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Who Is ZooDoc?

  • Born in Oklahoma, but raised in California

  • Exercise Enthusiast & “Sculptor of Words”

  • Husband, Father & Grandfather



I was born in Hobart, Oklahoma, 1946.  However, I was raised in the Oakland/Alameda, California area. 

Though I was named after Dr. Bernell who assisted in my birth, Mom nicknamed me “Babydoll.”  Unfortunately, the name stuck until I was six years old.  I remember how even the neighbor kids called me Babydoll.  I got other nicknames over the years, like my Alameda High School chums in the 1960’s called me “Ron the Bomb.”  And later, because I was always trying to “psychoanalyze” everything and diagnose everyone’s symptomatic ailments, I got the nickname “Dr. Zawonald.”  That was probably more appropriate because Mom always wanted me to be a doctor or a missionary when I grew up.  My interest was more with animals than people.  I was frequently nursing injured birds back to health.  I especially recall the thrill of dropper-feeding a ruby-throated hummingbird, or releasing a revived sea gull, like my own living glider…until it finally gathered the strength to fly away. 

Interestingly, because of my love for animals, when I worked on the rough draft of Curse of the Black Jaguar (the modern sequel to War Star Rising!), I decided to give my heroine the fictitious email address ZooDoc@aol.com since she happens to be a zoo veterinarian.

My first published material—I was not attending college in 1971, but my wife was taking a creative writing class at California’s Cypress J.C. and she was asked to write something for the school yearbook.  Since she was too busy at the time, and because she thought I was good at expressing myself, she asked if I would help her with the school project.  I had the time, so I decided to give it a try.  “Worms For Sale” was published in the college yearbook called Hoofbeat, and it was a whimsical newsy item about people trying to make a living raising mealworms.  (The idea came from my “hippie” neighbor who was then “growing” the little critters in his garage.)  My article was enhanced by a student’s comic artwork of a gigantic smiling worm.  Well, the piece was a smashing success!  My wife got the A+ and rave reviews, and I got the writing bug.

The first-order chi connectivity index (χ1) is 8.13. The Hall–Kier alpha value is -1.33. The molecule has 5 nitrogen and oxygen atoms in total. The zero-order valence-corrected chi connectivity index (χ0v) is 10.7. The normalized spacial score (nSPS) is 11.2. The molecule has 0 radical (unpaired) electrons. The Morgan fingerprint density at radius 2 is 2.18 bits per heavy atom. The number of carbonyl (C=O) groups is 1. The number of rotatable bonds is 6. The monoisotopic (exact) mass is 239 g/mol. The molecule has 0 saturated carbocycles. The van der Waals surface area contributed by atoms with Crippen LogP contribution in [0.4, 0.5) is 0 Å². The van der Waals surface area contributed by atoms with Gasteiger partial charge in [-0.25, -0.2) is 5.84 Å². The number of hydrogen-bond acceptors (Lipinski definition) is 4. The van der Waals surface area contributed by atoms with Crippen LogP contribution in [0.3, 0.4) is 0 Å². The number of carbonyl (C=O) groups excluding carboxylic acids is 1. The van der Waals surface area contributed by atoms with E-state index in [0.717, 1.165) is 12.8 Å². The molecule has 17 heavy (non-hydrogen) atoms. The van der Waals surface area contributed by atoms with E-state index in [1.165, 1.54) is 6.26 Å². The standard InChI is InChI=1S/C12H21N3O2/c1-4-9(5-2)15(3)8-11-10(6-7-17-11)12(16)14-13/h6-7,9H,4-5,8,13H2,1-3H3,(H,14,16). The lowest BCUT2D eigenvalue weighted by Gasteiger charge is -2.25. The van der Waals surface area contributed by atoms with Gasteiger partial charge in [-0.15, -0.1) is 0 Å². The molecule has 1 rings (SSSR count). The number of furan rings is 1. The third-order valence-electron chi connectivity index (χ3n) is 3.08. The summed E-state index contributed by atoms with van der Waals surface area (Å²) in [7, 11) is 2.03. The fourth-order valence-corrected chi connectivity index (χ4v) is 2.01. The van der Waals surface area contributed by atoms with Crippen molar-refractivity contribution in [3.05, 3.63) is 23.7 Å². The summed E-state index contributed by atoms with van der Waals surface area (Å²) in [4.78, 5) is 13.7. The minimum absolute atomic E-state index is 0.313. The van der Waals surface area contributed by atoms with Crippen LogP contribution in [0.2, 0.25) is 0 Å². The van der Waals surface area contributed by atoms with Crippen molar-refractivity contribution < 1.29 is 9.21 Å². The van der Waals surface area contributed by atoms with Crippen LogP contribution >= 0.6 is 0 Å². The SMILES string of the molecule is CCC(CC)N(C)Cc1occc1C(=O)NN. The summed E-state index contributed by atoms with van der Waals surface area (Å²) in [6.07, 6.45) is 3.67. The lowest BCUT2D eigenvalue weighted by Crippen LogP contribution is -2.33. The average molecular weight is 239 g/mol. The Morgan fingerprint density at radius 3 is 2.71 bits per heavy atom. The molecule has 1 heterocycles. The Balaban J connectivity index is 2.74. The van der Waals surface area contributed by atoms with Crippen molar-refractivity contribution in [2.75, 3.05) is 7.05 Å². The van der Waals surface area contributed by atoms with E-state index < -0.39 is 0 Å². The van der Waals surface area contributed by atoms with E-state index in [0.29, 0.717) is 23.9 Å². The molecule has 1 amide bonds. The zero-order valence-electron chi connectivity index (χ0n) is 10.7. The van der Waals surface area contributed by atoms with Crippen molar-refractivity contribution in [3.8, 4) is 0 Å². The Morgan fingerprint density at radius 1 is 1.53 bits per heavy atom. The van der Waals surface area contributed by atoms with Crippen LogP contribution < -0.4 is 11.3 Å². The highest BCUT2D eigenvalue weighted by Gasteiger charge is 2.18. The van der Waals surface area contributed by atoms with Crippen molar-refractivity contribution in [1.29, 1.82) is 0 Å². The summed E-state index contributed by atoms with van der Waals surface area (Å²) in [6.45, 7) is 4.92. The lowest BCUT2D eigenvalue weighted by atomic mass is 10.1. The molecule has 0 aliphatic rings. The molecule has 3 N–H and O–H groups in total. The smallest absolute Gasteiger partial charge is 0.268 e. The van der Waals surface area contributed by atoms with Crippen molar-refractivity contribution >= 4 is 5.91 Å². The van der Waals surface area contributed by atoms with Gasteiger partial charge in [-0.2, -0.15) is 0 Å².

My next published material—FREE contributions of essays and poems to the Alameda Times-Star newspaper in 1972-3.  The paper held a couple of writing contests in that period and I was shocked when I won first prize, and then second prize, $25 and $15.  I continued contributing freely to the paper and was generating good public response, so much so that the managing editor asked if I would write a weekly column for $25 a pop.  I was thrilled at the prospect, but had to turn it down because I needed more money to support my growing family.  Nevertheless, I continued to write stories over the years for the entertainment of my family.  My children loved to hear me read my stories, like Diary of a Harried House-husband and The Briggs Avenue Zoo (both humorous satire about a laid-off laborer raising his kids while his wife worked at the phone company).  Then there were:  The Littlest Burden; The Worm In The Green Jacket; the poetical Relative Duck; as well as the “Miss Penny”series:  Miss Penny Meets Frogbert; Miss Penny Meets Monk-a-bunk; “Funner Than Eating Ice Cream”; and Miss Penny Meets Hector—The Next-Door Neighbor’s Bulldog.  Those are many of my personal, though not yet published, treasures.

Currently, I’m a “Contributing Friend” to The Wilderness Classroom Organization based in the U.S., and a Diamond Member of San Diego Zoo (Zoological Society), and I donate financial support to the Borneo Orangutan Survival Foundation in the UK, as well as I’m a contributor to My Writer’s Circle in the UK, and a member of The Belize Forums in Central America.

My wife Tamara and I now live on six acres north of Sacramento, where we have a nice koi pond, which also happens to be a great heron and raccoon magnet, and, for that reason I’m now known in the community as the Raccoon Man.

While Tamara is a talented sculptor in bronze figurative art, she calls me her “sculptor of words.”—ZooDoc